Malcing the Soviet Union an "open society." Sakharov argues that the most important condition for promoting "international trust" and security is making the Soviet Union an 49.9open society" in accordance with the many international obligations the Soviet Union has

I A.D. Sakharov, "Inevitability of restructuring." In Yu.N. Afanasiev, ed., 7here is no other way (Moscow: Progress Publishers, 1988). All quotes are taken from that article.

assumed, including the 1975 Helsinki Accords. These include: freedom of conscience; freedom to receive and impart information; freedom to choose place of residence inside the Soviet Union; freedom to go abroad and return.

Freedom of emigration. An "important guarantee of peace," says Sakharov, would be for Moscow to allow unrestricted emigration, not just for the purpose of "family re-un ification," as it is now. Every citizen must have the right to choose whatever social or economic order he or she deems most suitable.

Investigating the KGB. Sakharov calls for an investigation of the KGB's connection with international terrorism ("terror ist international") in the 1960s and 1970s. Such an investigation should be "detailed" and conducted in the "spirit of glasnost [openness]."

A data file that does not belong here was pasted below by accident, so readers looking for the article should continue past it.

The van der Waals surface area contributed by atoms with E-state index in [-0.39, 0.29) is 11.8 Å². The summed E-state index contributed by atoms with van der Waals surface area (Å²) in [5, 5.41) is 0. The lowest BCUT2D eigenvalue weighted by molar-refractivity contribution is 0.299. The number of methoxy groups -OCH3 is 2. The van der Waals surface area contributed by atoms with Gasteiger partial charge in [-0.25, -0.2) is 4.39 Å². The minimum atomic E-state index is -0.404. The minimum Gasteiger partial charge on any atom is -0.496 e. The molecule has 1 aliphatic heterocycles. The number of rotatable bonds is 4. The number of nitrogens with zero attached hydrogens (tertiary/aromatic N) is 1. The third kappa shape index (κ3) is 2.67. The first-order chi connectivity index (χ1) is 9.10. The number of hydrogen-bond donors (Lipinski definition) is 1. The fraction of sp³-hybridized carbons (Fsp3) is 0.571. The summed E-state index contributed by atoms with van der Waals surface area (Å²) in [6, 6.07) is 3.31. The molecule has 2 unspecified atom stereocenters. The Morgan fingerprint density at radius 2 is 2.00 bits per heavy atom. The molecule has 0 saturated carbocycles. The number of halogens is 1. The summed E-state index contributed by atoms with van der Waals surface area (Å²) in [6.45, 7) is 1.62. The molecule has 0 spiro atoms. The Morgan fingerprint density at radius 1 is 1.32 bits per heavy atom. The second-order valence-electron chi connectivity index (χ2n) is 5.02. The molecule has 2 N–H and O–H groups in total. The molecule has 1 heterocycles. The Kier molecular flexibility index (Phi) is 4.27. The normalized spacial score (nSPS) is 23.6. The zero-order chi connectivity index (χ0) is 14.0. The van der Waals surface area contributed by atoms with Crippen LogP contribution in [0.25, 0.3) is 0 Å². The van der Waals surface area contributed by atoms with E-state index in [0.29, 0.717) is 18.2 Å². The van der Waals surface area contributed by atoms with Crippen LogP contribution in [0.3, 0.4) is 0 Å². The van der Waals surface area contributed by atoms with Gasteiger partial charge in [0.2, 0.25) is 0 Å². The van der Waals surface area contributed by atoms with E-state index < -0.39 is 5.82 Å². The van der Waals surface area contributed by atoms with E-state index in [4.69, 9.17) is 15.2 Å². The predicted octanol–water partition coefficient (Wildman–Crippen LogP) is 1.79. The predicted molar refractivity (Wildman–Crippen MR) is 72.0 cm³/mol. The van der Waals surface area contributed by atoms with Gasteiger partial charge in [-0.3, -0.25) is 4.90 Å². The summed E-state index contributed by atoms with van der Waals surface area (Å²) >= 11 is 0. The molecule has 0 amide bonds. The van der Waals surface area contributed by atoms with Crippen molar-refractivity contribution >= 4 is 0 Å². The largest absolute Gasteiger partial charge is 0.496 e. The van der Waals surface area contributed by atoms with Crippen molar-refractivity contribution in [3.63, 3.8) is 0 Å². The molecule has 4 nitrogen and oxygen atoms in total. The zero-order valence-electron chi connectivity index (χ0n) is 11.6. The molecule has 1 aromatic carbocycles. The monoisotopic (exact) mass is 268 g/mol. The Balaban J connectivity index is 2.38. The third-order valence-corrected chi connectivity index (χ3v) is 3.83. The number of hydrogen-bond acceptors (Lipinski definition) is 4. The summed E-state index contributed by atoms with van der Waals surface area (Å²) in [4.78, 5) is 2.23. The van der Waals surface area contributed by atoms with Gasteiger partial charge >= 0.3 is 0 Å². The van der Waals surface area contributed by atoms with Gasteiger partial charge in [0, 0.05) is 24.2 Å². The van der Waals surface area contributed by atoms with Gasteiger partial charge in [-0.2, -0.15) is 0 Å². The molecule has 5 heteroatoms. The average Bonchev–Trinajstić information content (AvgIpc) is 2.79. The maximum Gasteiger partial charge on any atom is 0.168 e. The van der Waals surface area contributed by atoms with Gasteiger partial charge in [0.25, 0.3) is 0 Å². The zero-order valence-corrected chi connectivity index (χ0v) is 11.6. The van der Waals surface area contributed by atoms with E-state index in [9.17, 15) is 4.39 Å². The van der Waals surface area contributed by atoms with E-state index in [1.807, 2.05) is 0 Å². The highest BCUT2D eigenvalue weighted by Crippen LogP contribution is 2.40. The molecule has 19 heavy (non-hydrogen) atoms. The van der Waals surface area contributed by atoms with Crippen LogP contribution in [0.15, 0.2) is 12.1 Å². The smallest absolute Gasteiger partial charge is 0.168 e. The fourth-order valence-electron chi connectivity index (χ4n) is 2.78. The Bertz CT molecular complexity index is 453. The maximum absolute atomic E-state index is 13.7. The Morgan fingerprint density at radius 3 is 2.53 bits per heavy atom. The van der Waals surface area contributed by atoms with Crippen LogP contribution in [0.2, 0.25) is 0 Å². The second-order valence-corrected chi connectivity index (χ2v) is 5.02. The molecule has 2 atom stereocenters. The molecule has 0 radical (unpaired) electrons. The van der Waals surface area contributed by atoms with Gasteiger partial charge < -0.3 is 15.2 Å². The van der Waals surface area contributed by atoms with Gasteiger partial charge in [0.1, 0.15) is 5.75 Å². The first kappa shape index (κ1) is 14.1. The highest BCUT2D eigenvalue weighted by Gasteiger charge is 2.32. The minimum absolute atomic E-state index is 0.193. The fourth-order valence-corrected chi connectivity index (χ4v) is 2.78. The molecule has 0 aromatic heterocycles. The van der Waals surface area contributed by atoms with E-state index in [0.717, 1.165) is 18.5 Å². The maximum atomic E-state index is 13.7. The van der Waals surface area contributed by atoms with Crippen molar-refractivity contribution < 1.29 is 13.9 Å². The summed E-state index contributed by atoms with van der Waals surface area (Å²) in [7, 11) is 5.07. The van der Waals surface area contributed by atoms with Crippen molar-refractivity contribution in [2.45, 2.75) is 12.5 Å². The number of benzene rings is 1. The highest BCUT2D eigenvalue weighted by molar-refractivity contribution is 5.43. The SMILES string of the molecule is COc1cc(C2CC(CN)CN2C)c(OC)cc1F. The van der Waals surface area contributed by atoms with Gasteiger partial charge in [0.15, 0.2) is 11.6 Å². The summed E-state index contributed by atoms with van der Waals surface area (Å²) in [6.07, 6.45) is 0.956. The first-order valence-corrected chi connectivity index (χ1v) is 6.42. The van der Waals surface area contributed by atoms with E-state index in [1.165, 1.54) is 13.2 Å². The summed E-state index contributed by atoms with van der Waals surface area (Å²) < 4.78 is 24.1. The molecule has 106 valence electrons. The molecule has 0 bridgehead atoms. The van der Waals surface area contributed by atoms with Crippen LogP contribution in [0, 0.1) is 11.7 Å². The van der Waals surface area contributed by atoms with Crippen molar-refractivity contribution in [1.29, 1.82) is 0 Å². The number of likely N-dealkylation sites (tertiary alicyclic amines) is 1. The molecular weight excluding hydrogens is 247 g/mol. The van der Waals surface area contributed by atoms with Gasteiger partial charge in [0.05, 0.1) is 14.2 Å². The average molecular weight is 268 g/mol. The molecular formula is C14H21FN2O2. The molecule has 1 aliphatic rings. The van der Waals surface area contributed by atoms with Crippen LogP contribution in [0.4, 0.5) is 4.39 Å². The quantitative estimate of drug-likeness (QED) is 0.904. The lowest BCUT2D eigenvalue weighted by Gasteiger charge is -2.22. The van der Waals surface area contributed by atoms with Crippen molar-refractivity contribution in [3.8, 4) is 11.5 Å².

Unilateral Soviet troop reductions. Sakharov argues that the length of military conscription, obligatory for all Soviet males, should be reduced from two years to one year., Fewer-Sovia- troops, he says, would produce a corresponding cut in "all kinds" of weapons. Such a move will 49open a route" to a "balanced" reduction in both conventional and nuclear weapons, will help settlement of regional conflicts and, of course, will free "huge material means so necessary for perestroika - restructuring.1)p

Unlinking strategic arms reductions negotiations an d SDI. Sakharov continues to criticize America's Strategic Defense Initiative. In his view, it will make arms control more complicated. This position undoubtedly contributed to the Soviet government's decision to allow Sakharov to travel abroad; killing S D I remains the absolute priority of Soviet arms control and propaganda policies. Yet while opposing SDI, he rejects the current Soviet position of linking U.S. concessions on SDI to reduction of strategic nuclear weapons. These agreements, argues Sakharov, should be concluded "regardless of the U.S. position on the SDI or any other condition."